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Mark Turgeon on move to Big Ten: ‘We don’t expect this to slow us down in any way’

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When Mark Turgeon first interviewed with Kevin Anderson for the Maryland men’s basketball head coach’s job, the final thing he told the athletics director was that he would not be fundraising. He wanted to coach basketball, not lobby for money.

“Well,” Turgeon said Monday afternoon at the Stamp Student Union, facing a throng of cameras, “That’s all I’ve done since I’ve been here. Hopefully, down the road, those days are over.”

With Maryland’s Monday announcement that it will join the Big Ten Conference, ending 59 years with the Atlantic Coast Conference, Turgeon appears to be right. Maryland’s once-struggling athletics department is poised to receive a substantial financial boon from the Big Ten, including partial revenue from its lucrative Big Ten Television Network.

Reacting to the news after standing on a stage for nearly an hour behind Anderson, University President Wallace Loh, Chancellor Brit Kirwan and Big Ten Commissioner Jim Delaney, both Turgeon and football Coach Randy Edsall praised the move.

“I was really excited from the standpoint of what this does for the institution, first and foremost,” Edsall said. “That’s the number one thing. The professors, the non-student athletes benefit. It also benefits the athletic department, with the financial stability they were looking for. I’m just grateful that Kevin and President Loh and Chancellor Kiwan saw the benefits for everybody. I think it’s an outstanding decision for everybody.”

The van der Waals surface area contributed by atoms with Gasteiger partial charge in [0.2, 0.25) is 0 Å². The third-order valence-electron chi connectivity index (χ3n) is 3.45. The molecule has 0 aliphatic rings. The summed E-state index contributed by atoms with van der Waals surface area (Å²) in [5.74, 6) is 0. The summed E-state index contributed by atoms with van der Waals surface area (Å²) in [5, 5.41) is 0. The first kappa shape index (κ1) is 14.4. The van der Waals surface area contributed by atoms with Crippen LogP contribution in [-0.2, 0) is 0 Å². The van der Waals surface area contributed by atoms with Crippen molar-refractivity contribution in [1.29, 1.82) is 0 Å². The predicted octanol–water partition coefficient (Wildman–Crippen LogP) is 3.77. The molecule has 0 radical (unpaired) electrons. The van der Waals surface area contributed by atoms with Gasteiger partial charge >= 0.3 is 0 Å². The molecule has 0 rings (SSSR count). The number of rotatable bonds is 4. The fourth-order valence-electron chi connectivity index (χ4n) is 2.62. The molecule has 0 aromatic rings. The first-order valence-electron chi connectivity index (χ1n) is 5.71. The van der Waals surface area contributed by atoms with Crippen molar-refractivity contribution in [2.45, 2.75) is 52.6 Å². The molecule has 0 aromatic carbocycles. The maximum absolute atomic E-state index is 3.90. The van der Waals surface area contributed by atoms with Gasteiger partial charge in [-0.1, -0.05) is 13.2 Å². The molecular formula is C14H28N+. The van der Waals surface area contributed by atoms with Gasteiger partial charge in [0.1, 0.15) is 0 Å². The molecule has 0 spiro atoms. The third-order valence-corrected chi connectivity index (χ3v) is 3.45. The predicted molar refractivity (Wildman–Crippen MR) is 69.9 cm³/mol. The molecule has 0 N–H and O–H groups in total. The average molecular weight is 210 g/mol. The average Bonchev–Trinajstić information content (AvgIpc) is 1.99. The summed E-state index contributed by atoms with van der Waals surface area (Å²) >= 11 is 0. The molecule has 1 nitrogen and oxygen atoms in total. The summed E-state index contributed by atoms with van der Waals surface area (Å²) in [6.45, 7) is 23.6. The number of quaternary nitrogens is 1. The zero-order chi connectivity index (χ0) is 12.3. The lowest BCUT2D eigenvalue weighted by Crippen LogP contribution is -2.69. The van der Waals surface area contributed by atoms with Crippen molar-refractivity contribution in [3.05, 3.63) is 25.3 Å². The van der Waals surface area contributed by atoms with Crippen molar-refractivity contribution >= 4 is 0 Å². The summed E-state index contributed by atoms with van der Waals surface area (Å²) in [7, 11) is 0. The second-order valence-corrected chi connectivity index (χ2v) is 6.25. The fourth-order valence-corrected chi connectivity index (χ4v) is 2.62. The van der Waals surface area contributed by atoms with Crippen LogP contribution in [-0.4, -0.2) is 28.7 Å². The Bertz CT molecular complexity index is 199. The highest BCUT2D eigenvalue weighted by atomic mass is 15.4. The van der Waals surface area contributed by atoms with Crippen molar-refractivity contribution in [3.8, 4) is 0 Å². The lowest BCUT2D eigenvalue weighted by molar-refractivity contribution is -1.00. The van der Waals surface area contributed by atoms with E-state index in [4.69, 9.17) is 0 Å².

Both Edsall and Turgeon appeared to relish the challenge of officially switching conferences on July 1, 2014, which will leave behind rivalries against North Carolina, Duke and Virginia, among others, in favor of traditional football powerhouses like Michigan, Ohio State and Penn State, or legendary basketball programs like Michigan State and Indiana.

“It’s going to take time for all of us to digest it. But there’s no turning back now,” Turgeon said. “We’re going to be a Big Ten member. I’m going to miss the ACC and those games. We’ve got a couple more years to try to enjoy them.”

Said Edsall: “That excites me. I’m all for it. We’ve got work to do. I met with my team before I came up here. They’re excited about it. We still have another year in the ACC, and then we’ll move into the Big Ten. I’m excited. They’re excited. It gives you more opportunities. These kids now have a chance to play in the Rose Bowl, which is the granddaddy of them all, and a chance to compete among the other institutions in the Big Ten.”

Some concern has been raised among fan and alumni regarding the move’s effect on future recruits, many of whom are localized to the D.C. area and might have reservations about playing in a conference that so frequently travels into the Midwest, or were looking at Maryland for the opportunity to compete in the ACC.

“Don’t know yet. Maryland’s a great job, a great spot, a great basketball program,” Turgeon said. “We have the same mission. That’s to be great. We’re on our way, and we don’t expect this to slow us down in any way.”

Edsall pointed to the widespread reach of the Big Ten Television Network, which will extend into the D.C. area with Maryland’s addition, as a potential benefit in recruiting.

“Now you’re going to be in 30 countries, all over the United States,” Edsall said. “It’s going to open up some new areas in recruiting. We’ve already talked about taking care of the home base, but now moving into Detroit, Chicago, Indianapolis, Kansas City, St. Louis, those areas. I think this exposure will aid us in recruiting and open up some areas we maybe couldn’t get into before.”

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